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Transforming Education with New Media

Participatory Pedagogy, Interactive Learning, and Web 2.0


Peter DePietro

The possibilities that online platforms and new media technologies provide, in terms of human connection and the dissemination of information, are seemingly endless. With Web 2.0 there is an exchange of messages, visions, facts, fictions, contemplations, and declarations buzzing around a network of computers that connects students to the world – fast. Theoretically this digital connectivity, and the availability of information that it provides, is beneficial to curriculum development in higher education. Education is easily available, democratic, and immersive. But is it worthwhile? Is the kind of education one can get from new media platforms and social media resources, with their click-on videos, rollover animations, and unfiltered content, of sufficient quality that educators should integrate these tools into teaching? This book examines the use of new media in pedagogy, as it presents case studies of the integration of technology, tools, and devices in an undergraduate curriculum taught by the author, at an urban research university in the United States.
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10. Interactive Content and Online Agenda




The infinite repository of interconnected, digital content on the Internet that lies behind computer screens is alluring. Any demographic of user can easily engage with these worlds in a process that has become so very familiar: log on to the web, access one bit of information, then click to find more, then scroll to see more, then swipe and click for even more. Going back to the time when the Internet first became a publicly accessed medium, it was not unusual for users to click on hyperlinks for hours on end. One leads to another, then to another, then another. This practice of non-linear surfing, or becoming lost in webpages, continues today. It is a practice that, because of the intuitive nature of surfing the web, immerses the user in online content through a process of discovery.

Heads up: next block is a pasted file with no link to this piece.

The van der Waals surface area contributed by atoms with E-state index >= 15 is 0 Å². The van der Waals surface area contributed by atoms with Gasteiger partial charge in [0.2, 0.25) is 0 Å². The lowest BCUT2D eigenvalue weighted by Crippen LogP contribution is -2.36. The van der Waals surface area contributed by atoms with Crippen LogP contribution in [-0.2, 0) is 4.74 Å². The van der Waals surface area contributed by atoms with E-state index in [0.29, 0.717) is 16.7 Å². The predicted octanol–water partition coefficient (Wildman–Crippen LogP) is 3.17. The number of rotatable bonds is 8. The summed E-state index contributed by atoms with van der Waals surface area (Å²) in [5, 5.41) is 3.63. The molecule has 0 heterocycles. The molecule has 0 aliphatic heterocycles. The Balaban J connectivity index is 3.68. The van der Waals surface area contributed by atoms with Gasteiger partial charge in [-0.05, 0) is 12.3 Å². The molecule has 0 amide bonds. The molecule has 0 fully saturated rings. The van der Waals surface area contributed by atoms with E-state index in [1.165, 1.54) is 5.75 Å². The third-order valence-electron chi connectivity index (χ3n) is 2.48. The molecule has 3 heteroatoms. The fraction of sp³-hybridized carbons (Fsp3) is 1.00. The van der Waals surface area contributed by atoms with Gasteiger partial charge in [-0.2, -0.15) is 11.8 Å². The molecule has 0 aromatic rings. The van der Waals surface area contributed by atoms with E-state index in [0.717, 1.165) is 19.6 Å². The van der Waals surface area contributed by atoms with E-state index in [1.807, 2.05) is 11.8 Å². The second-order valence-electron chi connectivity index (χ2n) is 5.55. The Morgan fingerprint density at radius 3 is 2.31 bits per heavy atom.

This activity is one of the reasons for the success of wikis, such as the popular Wikipedia. It is a captivating journey, when one immerses oneself in the hyperlinked content of wikis, where a curious tour can start on a webpage about New York City and after some clicks end up on a page about the Synod of Dort: a meeting in 1619 Holland to settle a controversy initiated by the rise of Arminianism. This is the kind of journey that can only happen in the seemingly endless web of online content.

Beyond being expansive, wikis are powerful communication...

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